Indians eye change as antigraft activist takes helm in Delhi


Sun, Dec 29, 2013 - Page 6

Anticorruption champion Arvind Kejriwal was yesterday sworn in as chief minister of India’s National Capital Region, in what supporters hope will mark a turning point in the country’s graft-ridden politics.

Huge cheers rang out as Kejriwal, who arrived for the ceremony on the New Delhi subway, took the oath office in front of tens of thousands of supporters assembled in a park wearing white caps emblazoned with the activist’s slogan: “I am a common man.”

“I will do my duties as a minister honestly, without any fear or bias,” Kejriwal said.

Cries of “Long live the Aam Admi [common man] Party” and “Mother India” rang out from the sea of supporters, while some waived placards reading: “Today Delhi, tomorrow the country.”

Police estimates of the crowd ranged as high as 100,000.

Kejriwal’s upstart Aam Admi Party made a stunning electoral debut, winning 28 assembly seats in recent state polls and delivering a stinging defeat to the ruling Indian National Congress Party.

“It is the common man’s victory,” Kejriwal said before taking the subway to the ceremony — an unprecedented move among Indian dignitaries.

The former tax inspector’s decision to use public transport echoes his pre-poll promise to end the VIP culture of Delhi’s political elite and set a down-to-earth tone for his new administration.

No dignitaries were formally invited to the Ramlila Maidan grounds where Kejriwal took his oath. The site is considered ground zero of India’s corruption movement, where some of the biggest rallies against a string of government graft scandals were held two years ago.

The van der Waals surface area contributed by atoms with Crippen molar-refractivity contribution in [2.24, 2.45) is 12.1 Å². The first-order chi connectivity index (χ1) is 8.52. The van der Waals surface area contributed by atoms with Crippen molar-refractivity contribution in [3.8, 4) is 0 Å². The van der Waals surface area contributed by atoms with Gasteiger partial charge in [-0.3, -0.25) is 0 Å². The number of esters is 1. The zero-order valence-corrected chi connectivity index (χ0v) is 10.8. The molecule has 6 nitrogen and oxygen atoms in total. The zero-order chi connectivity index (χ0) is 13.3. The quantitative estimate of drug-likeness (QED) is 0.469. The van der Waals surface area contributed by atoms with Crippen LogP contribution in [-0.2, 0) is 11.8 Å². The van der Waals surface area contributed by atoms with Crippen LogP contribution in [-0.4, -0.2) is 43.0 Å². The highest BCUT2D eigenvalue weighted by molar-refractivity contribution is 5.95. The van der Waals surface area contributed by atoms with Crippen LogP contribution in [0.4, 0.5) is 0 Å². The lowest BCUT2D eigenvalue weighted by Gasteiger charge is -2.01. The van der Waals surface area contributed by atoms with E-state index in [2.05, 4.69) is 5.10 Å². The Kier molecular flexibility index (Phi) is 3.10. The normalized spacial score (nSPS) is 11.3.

The rookie Aam Admi Party’s symbol is a broom, to underline its commitment to sweeping away India’s culture of bribery and corruption that critics say has become endemic in all parts of life.

Kejriwal has vowed to abolish the culture of privilege surrounding New Delhi’s politicians.

Unlike his predecessors, Kejriwal, whose backers range from taxi drivers and teachers to business proprietors and servants, has said he and his ministers will not occupy the sprawling bungalows built by India’s former British colonial rulers. Kejriwal plans to keep living in his fourth-story flat.

Kejriwal came to national prominence as an adviser to elderly social activist Anna Hazare, whose anticorruption drive galvanized the country in 2011.

Kejriwal founded his own party after the two men fell out over strategy. Hazare believed the antigraft fight should stay non-partisan, while Kejriwal felt he should enter the electoral fray.

The Hindu nationalist Bharatiya Janata Party, tipped to win general elections due by May, came first with 31 seats in the Delhi polls, but was short of a majority. Kejriwal will govern with outside support from the Congress Party, which was reduced to eight seats.

Kejriwal initially refused to team up with the ruling party, which he had denounced as brazenly corrupt, but bowed to a flood of e-mails and text messages from Delhi citizens urging him to form a government.